Sustainability and the Kitchen

July 10, 2012

In light of the news surrounding the foie gras ban in California, we’ve chosen to revisit a common debate: Should a chef need to be concerned about how his materials are sourced?  Should chefs necessarily take a stance on the conditions under which food animals are raised, or the environmental impact of growing each plant?  Champions of sustainability say yes, yet those who exalt the creative prowess of the chef above all else may say no.  Naturally, this question stands for any artist and their medium, so let’s take a look at this question as it stands in the American culinary community today.

Thomas Keller and Retort

For Them, a Great Meal Tops Good Intentions — Julia Moskin, The New York Times
An interview with Thomas Keller and Andoni Luis Aduriz on their views toward cooking with sustainability in mind. In this case, the title sums it up: for them aesthetics and delicacy trump all, at least when it comes to fine dining. To focus on anything else would be to disrupt the artistic process of the chef, preventing him for adequately performing his duties.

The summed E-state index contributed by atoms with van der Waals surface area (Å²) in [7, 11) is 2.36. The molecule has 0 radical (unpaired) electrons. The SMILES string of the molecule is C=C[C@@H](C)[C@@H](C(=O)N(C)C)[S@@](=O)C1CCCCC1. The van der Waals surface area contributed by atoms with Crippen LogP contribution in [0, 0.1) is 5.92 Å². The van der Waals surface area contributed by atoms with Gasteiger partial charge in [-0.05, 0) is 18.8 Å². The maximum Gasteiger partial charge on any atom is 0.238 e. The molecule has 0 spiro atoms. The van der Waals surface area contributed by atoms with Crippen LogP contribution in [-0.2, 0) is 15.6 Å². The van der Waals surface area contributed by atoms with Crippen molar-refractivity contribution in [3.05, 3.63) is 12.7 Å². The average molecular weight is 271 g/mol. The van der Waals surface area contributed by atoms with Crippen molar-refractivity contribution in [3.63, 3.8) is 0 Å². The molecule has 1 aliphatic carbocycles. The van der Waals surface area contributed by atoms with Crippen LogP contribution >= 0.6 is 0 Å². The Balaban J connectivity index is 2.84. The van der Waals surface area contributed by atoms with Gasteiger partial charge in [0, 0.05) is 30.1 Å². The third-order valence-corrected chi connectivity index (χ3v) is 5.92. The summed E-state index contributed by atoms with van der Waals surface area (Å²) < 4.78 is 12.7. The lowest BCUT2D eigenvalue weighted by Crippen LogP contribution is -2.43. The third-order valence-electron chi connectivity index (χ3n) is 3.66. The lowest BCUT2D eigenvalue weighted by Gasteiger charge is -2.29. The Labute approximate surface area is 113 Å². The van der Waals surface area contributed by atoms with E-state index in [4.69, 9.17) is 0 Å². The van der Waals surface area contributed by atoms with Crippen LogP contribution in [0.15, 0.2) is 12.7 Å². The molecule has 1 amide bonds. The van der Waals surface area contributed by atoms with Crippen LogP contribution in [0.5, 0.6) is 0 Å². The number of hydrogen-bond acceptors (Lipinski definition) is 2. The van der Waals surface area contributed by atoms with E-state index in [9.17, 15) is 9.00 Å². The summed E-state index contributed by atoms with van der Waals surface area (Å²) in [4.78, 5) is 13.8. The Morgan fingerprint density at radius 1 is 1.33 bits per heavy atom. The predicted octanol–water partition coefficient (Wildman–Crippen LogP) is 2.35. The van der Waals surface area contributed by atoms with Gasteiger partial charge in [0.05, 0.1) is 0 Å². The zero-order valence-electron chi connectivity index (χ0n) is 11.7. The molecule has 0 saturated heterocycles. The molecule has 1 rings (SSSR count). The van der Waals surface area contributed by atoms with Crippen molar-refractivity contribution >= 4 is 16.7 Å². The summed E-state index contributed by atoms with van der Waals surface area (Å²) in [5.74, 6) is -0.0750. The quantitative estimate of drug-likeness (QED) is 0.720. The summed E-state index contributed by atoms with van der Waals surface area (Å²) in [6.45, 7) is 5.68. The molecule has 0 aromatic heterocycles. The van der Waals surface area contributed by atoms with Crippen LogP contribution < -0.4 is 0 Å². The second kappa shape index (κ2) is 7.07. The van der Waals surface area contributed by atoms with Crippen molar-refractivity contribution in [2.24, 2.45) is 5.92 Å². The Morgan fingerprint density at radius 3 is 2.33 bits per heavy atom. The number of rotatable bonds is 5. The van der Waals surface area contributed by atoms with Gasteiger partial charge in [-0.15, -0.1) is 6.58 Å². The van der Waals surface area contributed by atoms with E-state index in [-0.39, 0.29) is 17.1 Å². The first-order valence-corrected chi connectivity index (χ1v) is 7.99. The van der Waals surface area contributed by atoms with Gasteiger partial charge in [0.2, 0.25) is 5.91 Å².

Thomas Keller’s Disappointing Stance on Sustainable Cooking — Nick Wiseman, The Huffington Post
A contrasting opinion in direct response to the positions laid out above. Mr Wiseman notes the power of well-known, respected chefs to effect great change in the world, or at the very least to influence public opinion. This article occasionally reads more like a lament than a call to action, but the points being made are certainly valid.

“Farm-to-Table”

Finding Sustainable Burgers in TexasThe Daily Meal
This article is really more of a restaurant guide than a newspiece, but all the same its observations of a state known for its steaks reflect the condition of finding sustainable meat across America.

Sustainable Seas